How to Tighten Up a Sloppy Second Hand Dremel





Introduction: How to Tighten Up a Sloppy Second Hand Dremel

About: Working my dream job in the Telecom industry, so chances are, i'll never have time to respond to comments or messages, nothing personal.

One problem with Dremel tools is that they don't always age gracefully, after a number of years of service they can develop a lot of lateral play in the spindle. Since the majority of uses for a Dremel place a side load on the spindle, it deforms the bearing mounts over time, I'll show you a quick trick to tighten them back up.

This Dremel I picked up at a garage sale had almost 1/16 of an inch of visible lateral play before.

Step 1: Crack It Open

Pretty simple, unscrew the annulus behind the collet and remove the four T15 screws. Pull apart the two case halves, remove the spindle/armature, and it's as apart as it needs to be.

Step 2: The Problem

Here you can see the problem, the back bearing is inside a rubber mount, probably for vibration purposes, and the front bearing is held in a little webbed plastic housing, over time the rubber softens and the plastic deforms, we just need to slightly increase the diameter of our bearings to make every thing tight again.

Step 3: The Fix

First peel the rubber boot off the back bearing, now cut some narrow strips of paper tape (masking tape, painters tape, whatever). Wipe the grease off the outside of the bearings, and wrap two to three turns around the bearing, replace the rubber boot and reassemble.

After doing this my Dremel now has no visible play in the spindle.



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    That's a neat thing to keep in mind. I bought a Dremel instead of a knock-off because they have bearings rather than bushings. Interesting to see that the bearings aren't what is wearing out, but the case.

    1 reply

    False. My several years old Dremel 370-5 has bushings, but they have held up fine.

    It has practically worn out its brushes, but not completely. I disassembled it because the speed adjustment potentiometer has loose wipers internally so it no longer spins reliably. They didn't put enough room in the casing for a good quality POT so now I contemplate taking the pot apart for microsurgery to its wipers and conductive traces, trying to find a drop in replacement which is unlikely, or must substituting a couple of resistors to make it a fixed, single speed tool. The latter is most likely what I will do, as a used dremel is not worth much more time or investment than 2 cent resistors I already have.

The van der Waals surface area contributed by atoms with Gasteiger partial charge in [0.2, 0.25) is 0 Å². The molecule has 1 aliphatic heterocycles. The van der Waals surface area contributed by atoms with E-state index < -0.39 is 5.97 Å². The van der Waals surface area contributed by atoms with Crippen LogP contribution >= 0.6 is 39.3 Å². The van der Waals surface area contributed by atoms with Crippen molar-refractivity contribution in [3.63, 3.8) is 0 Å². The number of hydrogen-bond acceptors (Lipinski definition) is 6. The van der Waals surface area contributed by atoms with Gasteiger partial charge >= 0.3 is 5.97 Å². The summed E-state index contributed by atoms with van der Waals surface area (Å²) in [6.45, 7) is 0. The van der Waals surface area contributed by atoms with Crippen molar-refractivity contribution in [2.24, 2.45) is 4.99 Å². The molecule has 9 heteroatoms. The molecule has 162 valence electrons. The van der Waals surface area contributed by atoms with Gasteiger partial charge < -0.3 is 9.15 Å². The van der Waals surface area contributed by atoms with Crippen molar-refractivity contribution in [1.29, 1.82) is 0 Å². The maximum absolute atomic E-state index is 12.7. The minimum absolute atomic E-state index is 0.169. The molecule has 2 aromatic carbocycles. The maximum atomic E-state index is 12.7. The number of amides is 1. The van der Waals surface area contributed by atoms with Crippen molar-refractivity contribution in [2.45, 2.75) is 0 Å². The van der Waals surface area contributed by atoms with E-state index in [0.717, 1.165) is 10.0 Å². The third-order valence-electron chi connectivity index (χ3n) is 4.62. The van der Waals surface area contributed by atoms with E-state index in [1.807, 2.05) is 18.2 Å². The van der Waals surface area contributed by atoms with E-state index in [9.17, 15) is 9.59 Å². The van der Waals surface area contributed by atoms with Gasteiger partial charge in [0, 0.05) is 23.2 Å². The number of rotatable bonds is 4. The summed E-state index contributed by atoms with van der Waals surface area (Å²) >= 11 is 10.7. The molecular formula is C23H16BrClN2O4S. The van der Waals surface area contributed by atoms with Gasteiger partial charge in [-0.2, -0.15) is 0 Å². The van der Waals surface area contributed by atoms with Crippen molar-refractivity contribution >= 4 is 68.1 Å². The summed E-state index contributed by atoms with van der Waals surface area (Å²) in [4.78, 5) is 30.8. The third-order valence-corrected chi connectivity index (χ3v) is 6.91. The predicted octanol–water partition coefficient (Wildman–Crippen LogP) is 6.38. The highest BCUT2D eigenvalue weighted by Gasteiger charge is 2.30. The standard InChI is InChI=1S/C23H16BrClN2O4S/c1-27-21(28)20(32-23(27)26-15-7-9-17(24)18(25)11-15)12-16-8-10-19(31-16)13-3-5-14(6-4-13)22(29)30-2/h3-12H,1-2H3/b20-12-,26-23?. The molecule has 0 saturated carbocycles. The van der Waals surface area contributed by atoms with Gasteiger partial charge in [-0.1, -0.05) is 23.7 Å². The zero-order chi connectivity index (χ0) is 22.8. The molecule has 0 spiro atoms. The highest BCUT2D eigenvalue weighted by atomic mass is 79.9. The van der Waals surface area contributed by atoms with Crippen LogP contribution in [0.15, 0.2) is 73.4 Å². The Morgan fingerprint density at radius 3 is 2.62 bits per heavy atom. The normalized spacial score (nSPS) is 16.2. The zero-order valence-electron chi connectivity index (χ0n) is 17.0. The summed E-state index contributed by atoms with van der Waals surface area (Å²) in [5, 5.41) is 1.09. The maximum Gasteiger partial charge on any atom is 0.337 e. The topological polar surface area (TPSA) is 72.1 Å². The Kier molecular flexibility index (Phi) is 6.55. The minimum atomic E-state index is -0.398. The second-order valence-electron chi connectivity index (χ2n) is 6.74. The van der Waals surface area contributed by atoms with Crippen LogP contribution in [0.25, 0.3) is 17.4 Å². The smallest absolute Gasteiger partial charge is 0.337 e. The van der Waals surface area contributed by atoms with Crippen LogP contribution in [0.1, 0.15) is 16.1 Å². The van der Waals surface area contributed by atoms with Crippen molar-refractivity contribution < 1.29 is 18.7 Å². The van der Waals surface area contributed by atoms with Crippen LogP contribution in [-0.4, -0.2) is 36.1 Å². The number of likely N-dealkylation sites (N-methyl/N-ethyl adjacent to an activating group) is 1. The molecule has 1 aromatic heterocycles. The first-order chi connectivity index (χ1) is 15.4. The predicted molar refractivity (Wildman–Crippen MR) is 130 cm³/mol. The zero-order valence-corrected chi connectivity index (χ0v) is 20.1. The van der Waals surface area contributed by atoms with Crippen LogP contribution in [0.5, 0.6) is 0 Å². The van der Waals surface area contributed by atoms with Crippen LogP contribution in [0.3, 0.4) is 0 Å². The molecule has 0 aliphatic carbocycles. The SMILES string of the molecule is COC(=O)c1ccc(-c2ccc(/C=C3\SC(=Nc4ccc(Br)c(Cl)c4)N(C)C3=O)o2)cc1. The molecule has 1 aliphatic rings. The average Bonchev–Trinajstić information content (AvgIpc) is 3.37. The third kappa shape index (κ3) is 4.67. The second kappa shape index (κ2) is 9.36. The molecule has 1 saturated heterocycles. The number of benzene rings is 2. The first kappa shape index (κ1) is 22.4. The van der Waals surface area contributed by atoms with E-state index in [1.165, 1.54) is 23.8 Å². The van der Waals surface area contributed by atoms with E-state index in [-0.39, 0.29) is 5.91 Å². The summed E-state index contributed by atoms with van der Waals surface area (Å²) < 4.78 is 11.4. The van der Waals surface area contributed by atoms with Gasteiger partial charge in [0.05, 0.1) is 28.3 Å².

I suppose the other option is make a speed controller box at the other end of the cord but meh, again it is probably more time than it's worth as I would get a good 2nd tour of duty out of it as a fixed-speed unit and a new one from a different brand with less profit margin isn't very expensive today.

    sorry guys dam this kindle and its predictive text! It's a draper rotary tool :)

    hi everyone I am in desperate need of help asap like now please!!!!

    I have a dealer rotary tool and im in the middle of a project that I am unable to finish as I need to change the saw I currently have in it

    It was working fine about a week ago until I changed the bit to the saw one that is in it at the moment (driving me mad) the collar thing you screw on when you have put the collet in is stuck and I can't budge it the button you press to stop it from turning when changing bits just pops out and it carries on turning please please please I'm getting really desperate now thinking of buying a new one but this is brand new a couple of months ago! So don't really want to buy another if this one can be fixed thanks guys for any help I can get

    Well, go figure.. Bad plastics allover the place. I have some sort of dremel clone, made by Einhel Bavaria (orange one, 135 watt, ~$33), but I compared it to an original dremel and mine is made of better quality and thicker plastic. Yet, the plastic wore out very fast... I already have it for like 5 years, and it has an annoying play very noticeable when I try to drill pcbs for tht components...

    What I did is to have the bearings surrounded by some narrow and thin strips of deer leather. The fact that the leather is so soft would definitely help the plastic, and leather is also good at protecting the plastic from future wear.

    As if this wasn`t enough, I still experienced some rattle which told me that instance that I have faulty bearings... So I purchased two sets of 606zz and 698zz bearings. It worked so smooth!!! I just had to press and gently knock the bearings off the shaft with a set of pliers and a hammer against a wooden block. They are just press-fitted. WD40 helps a lot, but make sure to clean the shaft before so that you don`t have debris jamming your press-fitted bearing on its way out.